GOP Relying on Forums to Get Heard

Posted May 16, 2008 at 3:18pm

Senate Republicans have decided to rip a page from their Democratic predecessors’ playbook by broadcasting their message at partisan-tinged hearings, aiming to amplify their bullhorn that’s been muffled in the minority.

The first of the hearings was Friday, when the the GOP held a forum on rising gas prices.

“If you can’t get the various committees of jurisdiction to conduct hearings on these issues … this is a parallel way of doing that, which the Democrats did to some effect when they were in the minority,” Senate Chief Deputy Minority Whip John Thune (R-S.D.) said.

Indeed, Senate Democratic Policy Committee Chairman Byron Dorgan (N.D.) began holding Democrat-only hearings in the previous Congress to spotlight Democratic concerns about management of the Iraq War. Several of those hearings, which he still holds with Democrats in the majority, received media coverage for revelations of abusive and fraudulent activities among Defense Department contractors.

Dorgan said he welcomed the “flattering” imitation. “Any discussion or any forum about energy prices, it seems to me, is productive and useful,” he said.

Friday’s GOP-only forum was engineered by Senate Republican Conference Chairman Lamar Alexander (Tenn.) as a way for Republican Senators to hear from witnesses who largely supported Republican policy proposals to lower gas prices. The hearing was broadcast on C-SPAN.

“This will be one way for the American people to know more about our message, and we’ve got plenty to say, and we want to be on offense,” Alexander said. “We’re likely to do it on other issues as we go … issues that affect the family budget.”

Referencing the Senate GOP’s defeat last week on a legislative package aimed at spurring oil production, Alexander said he hoped the hearing might broaden the bill’s appeal.

“If we can’t get more than 42 votes for our answers on the Senate floor, we can carry our message stronger in the states and in our forums here, and maybe we’ll get a few more votes,” he said.

Sen. Lisa Murkowski (R-Alaska), who chaired Friday’s event and sits on the Energy and Natural Resources panel, said being in the minority makes it harder to get your policy proposals aired in regular Senate committees.

“When you want to get things done on a sooner-than-later basis and you’re in the minority on a committee, sometimes it just takes a little bit longer to get to your agenda item,” she said. “I think there were some that felt that this is the issue of the day. It’s what everyone is focused on, so let’s have an opportunity to put out the proposals that we’re hearing from people on and ask them questions about it.”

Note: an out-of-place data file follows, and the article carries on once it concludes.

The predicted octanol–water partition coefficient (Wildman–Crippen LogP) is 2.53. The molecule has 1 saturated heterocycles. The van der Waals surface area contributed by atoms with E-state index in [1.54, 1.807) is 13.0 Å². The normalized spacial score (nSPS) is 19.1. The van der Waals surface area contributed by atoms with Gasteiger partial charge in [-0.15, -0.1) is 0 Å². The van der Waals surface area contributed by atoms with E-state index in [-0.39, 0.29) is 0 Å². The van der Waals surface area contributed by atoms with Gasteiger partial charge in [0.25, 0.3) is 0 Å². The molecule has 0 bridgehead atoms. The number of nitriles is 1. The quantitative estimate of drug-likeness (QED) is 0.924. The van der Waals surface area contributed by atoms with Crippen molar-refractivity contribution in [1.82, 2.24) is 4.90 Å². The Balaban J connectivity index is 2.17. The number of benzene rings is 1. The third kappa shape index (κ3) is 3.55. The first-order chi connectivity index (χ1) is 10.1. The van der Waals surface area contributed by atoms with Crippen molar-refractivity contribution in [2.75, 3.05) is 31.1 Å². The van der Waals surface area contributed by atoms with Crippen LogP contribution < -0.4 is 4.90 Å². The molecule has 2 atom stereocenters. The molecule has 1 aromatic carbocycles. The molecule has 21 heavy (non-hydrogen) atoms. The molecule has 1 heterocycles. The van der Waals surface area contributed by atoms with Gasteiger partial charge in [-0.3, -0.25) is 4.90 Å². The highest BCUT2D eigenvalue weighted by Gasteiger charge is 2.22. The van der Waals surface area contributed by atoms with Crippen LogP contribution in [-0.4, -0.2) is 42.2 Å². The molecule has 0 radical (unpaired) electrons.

Bill Wicker, spokesman for Senate Energy and Natural Resources Chairman Jeff Bingaman (D-N.M.), said Republicans have had plenty of opportunities through the regular committee process to explore oil production and other ideas for lowering gas prices.

“By our conservative count, Senate Energy has had more than a dozen hearings on oils and fuels in this Congress, on topics ranging from the [Outer Continental Shelf] to the domestic energy industry,” Wicker said. “Americans … want Congress to find common ground and bipartisan solutions. I doubt they will see messaging events and other steps that increase political polarization as real responses to their concerns.”

Wicker noted that last week’s Energy hearing on oil shale was held at the request of ranking member Pete Domenici (R-N.M.).

Similarly, Dorgan argued that Democrats have taken their oversight responsibilities on energy and other topics more seriously than Republicans, who neglected to hold hearings on Iraq War issues when they ran the Senate.

“The difference here is we have an Energy Committee, and we’re holding a lot of hearings on energy policy in our committee,” Dorgan said. “That was not the case with the contracting in Iraq.”

Murkowski and Alexander acknowledged that the forum might be criticized as a partisan event but said it was needed to fully air GOP policy proposals.

“I think that’s a legitimate concern,” said Murkowski, who said the forums should be as balanced as possible. “If we’re going to call these forums, we’ve got to be very cognizant of who we’re bringing in, what we’re asking them, and the direction we’re taking it in. Or you do kind of get branded into that, ‘Hey, this is just a podium for Republicans to beat their chests on some particular issue.’ I think we’ve got an opportunity to do something right, and we’ll see how these come together.

The forum was attended by Domenici, Murkowski and Sens. Jon Kyl (Ariz.), John Warner (Va.), Roger Wicker (Miss.), Johnny Isakson (Ga.) Wayne Allard (Colo.) and Ted Stevens (Alaska). Stevens testified about the need to drill in his state’s Arctic National Wildlife Refuge, a proposal that has repeatedly been defeated by Democratic-led filibusters.

Future GOP forum topics could include electricity prices, food prices and the rising cost of health insurance, Alexander said.